A hide-and-seek game driven by Facebook continues to grow across Tarrant County.
It’s not the least bit complicated and the goal is to brighten someone’s day.
Rocks are elaborately painted.
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Keller resident Tyler Thomas and his 6-year-old daughter, Taysen, have been playing a few months.
“She loves the outdoors, period,” said Tyler, 34. “So, when this came along, it was perfect. The rock painting was right up her alley.”
Those who find the rocks are encouraged to re-hide them. But if someone decides they can’t part with a rock they’ve found, they’re encouraged to paint a new rock and hide it.
Using Facebook as its engagement tool, the rock groups are booming Tarrant County.
Other groups are in Hurst-Euless-Bedford, Haslet, Colleyville and Southlake.
Cities are aware of the groups and have embraced the activity.
“We are aware of NRH Rocks and we have helped spread the word about the group on our city’s social media pages,’ said Mary Peters, public information officer with North Richland Hills. “It is a fun activity that allows residents of all ages to be creative, to enjoy our parks and trails and connect with other members of the community.’
Rachel Reynolds, Keller’s PIO, said staff members have stumbled upon the colorful rocks in the community.
“As long as residents are not breaking any laws and their hunting doesn’t become an issue for non-hunters or our environment, we’re OK with it,” Reynolds said.
Facebook and rocks
When Tyler Thomas and his daughter started, they would travel to Mansfield because the game was already going strong there.
Mansfield’s Facebook group was created a year ago by Belinda Daughtry, after she visited her daughter in Washington and discovered the painted-rocks game.
“We found a couple of painted rocks from Port Angeles Rocks,” said Daughtry, 57. “I thought it would be a fun thing to do.”
The rocks “bring a little piece of artistic happiness” to anyone who discovers them, Daughtry said.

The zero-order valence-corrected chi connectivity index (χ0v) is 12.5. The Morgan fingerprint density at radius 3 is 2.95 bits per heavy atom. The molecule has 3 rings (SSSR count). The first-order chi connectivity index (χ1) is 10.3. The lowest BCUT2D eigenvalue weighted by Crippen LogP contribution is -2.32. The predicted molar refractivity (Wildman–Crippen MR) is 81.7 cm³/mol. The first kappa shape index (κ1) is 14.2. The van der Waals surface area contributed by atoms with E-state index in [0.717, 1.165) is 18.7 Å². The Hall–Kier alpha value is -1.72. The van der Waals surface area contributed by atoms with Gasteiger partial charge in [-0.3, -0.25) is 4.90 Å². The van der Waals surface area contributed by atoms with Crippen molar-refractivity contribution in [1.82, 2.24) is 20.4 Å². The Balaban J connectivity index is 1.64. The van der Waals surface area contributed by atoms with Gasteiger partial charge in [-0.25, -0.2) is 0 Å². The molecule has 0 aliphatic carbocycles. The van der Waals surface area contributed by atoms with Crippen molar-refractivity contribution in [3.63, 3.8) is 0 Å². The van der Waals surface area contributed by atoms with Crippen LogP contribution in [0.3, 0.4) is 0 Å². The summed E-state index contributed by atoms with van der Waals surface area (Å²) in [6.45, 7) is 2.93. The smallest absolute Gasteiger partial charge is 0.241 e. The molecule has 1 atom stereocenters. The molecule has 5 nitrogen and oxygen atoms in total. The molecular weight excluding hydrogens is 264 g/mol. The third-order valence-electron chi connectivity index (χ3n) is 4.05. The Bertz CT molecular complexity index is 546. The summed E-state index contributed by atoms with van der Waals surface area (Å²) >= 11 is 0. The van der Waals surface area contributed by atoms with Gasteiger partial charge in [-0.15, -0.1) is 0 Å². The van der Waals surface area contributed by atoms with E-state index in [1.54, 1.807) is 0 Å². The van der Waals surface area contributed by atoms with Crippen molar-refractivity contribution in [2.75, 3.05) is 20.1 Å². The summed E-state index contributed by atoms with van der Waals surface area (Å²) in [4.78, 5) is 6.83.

Thomas likes the price.
“One of the appealing features is that it’s low cost and almost free,” Thomas said. “It gives you an excuse to do something outside rather than staying inside and playing video games or watching movies.”
Just exactly where the game started is up for debate, though no one seems overly concerned about its origins.
“No one really knows who started the Facebook thing,” Daughtry said. “A lot of people like to lay claim to it, but there isn’t any real way of knowing for sure. However, painted rocks themselves have been around for decades. And if you want to count the earliest known cave paintings in France, then, tens of thousands of years.”
The founder of Port Angeles Rocks Facebook group, Aisha Lesh, 28, says their group played a part in the game’s beginnings — at least on Facebook.
“I heard of rock painting before, not the Facebook thing,” she said. “Maybe we were the first to do that. There were kindness elves and love rocks before us, but I don’t know if they requested for people to post a picture to the specific Facebook site.”
The group has been active since January 2016, Lesh said.
‘Really kind of crazy’
Fort Worth resident Tiera Grissam, 50, is a new member to the Keller group, but is a seasoned “rocker.”
“I was tagged on a Cleburne Rocks Facebook page by a friend I haven’t seen in about 20 years,” she said. “I thought ‘what the heck it this?’ and I checked it out. My grandkids live down that way and one day I said, ‘hey let’s go take the kids to hunt these rocks.’ ”
They ended up finding eight that day, she said.
“It was just so exciting,” said Grissam. “It was like an Easter egg hunt or a scavenger hunt.”
Grissam has painted and hidden about 100 rocks, all carefully painted with great attention to detail. Some portray mermaids. Others show silhouettes of exotic animals behind a golden sunset.
She had no idea she had an artistic talent until she picked up a rock, Grissam said.
“I haven’t drawn anything or painted anything since I was in middle school,” she said. “So, it was really kind of crazy.”
Grissam hopes to see Keller’s group grow to the size of Cleburne’s, which has more than 2,700 members.
“Every place you stop in Cleburne has a rock now,” she said. “People are doing prize rocks where they go in and pay for a root beer float at Sonic and if they find that rock, they can take it in and trade it for a root beer.”
The Cleburne group has been around since last October, said Sonya Spodnick, 51, of Cleburne.
“My son and I heard about Mansfield and thought since he lives in Cleburne we would start a group there so family and friends could do stuff together and meet new people,” she said.
‘All art is great art’
Spodnick doesn’t hunt for rocks, but enjoys painting them.
“I want others to find them and put a smile on their face,” she said.
Cleburne’s group inspired Spodnick’s friend, Shelia Clark, 43, of North Richland Hills to start the Facebook group, NRH Rocks, in March.
“I personally do not hunt rocks, I only paint rocks and hide them and watch the excitement on kids’ faces when they find them,” Clark said.
Clark said she paints about four to six rocks a week.
“All art is great art,” said Grissam. “I don’t care if you put a couple of googly eyes on something and a smiley face — it’s art.”
A lot of the artists will put a hashtag on the back of the rock to lead the finder to the group’s page, Thomas said.
Keller’s group hashtag is #KellerRocks.
“We had one about a month ago that someone found and they wrote on the page that they just happened to be here from Mexico, and they took one of our rocks back with them, so that was pretty cool,” he said.